Given this current configuration, they’re quite difficult to use live. One hand is tied up holding the e-bow, the other providing additional support and pressing the springrod down onto the soundboard of the resonator. I’m both impressed with and envious of the way Rhodri Davies is able to use one or more e-bows with his harp (his disc, Over Shadows (Confront, 2007), is a particular favourite of mine), and for these and other reasons, I’m currently devising a new instrument, specifically intended for use with several e-bows and less hands.

Though there are similarities in the tones Rhodri achieves with harp and e-bow, the sound of the springrod and e-bow isn’t quite so mellifluous! Each one being subject to its own chance tuning, and being prepared for specific timbral and tonal complexities using the aforementioned springs.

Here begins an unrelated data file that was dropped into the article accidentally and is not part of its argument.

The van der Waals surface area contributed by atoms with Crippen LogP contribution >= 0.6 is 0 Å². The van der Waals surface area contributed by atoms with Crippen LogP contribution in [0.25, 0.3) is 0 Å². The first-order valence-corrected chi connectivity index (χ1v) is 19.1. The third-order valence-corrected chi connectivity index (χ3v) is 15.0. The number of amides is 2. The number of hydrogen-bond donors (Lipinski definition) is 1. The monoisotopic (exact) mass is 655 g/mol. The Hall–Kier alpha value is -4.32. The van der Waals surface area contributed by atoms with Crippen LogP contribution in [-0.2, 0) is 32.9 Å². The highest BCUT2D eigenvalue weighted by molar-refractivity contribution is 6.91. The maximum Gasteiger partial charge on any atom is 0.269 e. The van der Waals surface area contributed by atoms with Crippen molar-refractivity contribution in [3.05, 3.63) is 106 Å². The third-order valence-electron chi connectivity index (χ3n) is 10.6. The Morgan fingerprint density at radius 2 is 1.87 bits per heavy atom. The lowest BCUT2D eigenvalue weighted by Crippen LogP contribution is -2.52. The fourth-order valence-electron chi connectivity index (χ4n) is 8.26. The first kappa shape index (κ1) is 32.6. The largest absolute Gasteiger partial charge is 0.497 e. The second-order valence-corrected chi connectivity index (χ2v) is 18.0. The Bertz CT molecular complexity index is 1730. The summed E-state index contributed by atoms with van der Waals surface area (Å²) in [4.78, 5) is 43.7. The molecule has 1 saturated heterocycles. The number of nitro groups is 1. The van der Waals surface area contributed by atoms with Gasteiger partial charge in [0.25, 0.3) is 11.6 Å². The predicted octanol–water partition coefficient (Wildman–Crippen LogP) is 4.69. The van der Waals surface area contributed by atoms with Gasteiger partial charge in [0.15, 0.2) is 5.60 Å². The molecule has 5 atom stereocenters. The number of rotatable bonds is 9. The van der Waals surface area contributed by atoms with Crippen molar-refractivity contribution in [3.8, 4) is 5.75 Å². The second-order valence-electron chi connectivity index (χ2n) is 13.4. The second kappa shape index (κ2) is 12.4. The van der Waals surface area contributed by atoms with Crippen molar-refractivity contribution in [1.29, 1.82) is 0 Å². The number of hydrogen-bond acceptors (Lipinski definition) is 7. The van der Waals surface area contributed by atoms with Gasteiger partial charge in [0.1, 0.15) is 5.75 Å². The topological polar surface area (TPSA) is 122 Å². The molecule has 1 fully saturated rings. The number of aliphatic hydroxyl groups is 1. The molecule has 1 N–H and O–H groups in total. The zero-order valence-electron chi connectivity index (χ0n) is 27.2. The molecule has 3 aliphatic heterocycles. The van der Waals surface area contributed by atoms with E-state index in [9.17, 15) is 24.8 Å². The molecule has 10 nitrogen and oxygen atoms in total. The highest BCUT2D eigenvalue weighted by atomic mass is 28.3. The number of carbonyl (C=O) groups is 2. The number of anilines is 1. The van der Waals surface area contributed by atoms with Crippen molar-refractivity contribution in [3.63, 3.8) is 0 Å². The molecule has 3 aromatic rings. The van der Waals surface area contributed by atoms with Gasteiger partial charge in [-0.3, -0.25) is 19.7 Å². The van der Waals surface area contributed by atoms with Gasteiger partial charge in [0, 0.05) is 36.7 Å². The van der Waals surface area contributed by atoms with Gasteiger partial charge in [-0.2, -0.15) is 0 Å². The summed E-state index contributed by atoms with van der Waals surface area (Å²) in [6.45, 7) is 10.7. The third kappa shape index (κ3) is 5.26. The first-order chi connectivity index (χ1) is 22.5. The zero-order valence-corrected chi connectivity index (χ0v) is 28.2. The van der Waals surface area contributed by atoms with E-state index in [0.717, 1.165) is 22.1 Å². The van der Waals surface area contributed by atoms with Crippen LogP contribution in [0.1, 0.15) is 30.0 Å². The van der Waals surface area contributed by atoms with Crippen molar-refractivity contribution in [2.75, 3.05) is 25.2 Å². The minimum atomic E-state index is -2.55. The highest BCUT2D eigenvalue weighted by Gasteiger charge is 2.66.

In this way it’s possible to set up beating patterns in the interaction between spring and tine, as well as a variety of sympathetic vibrations, buzzing and rattling within the springs themselves. All this of course, triggered by the use of the e-bow and it’s proximity to the springrod.

A lot of my contribution to the Buoy (Cathnor, 2009) disc (with Phil Durrant and Paul Vogel) consisted of e-bowed springrod material, if memory serves correctly, and there’s a small amount used on the Terrain disc with Graham Halliwell (Confront Collectors Series, 2008). I’m also working on some solo recordings that feature multi-tracked e-bowed springrods.

I’ve occasionally fantasized about building bigger more powerful e-bow-type devices and using them in installations to drive angle irons or similar, connected to a resonator of some kind or maybe using the gallery floor itself…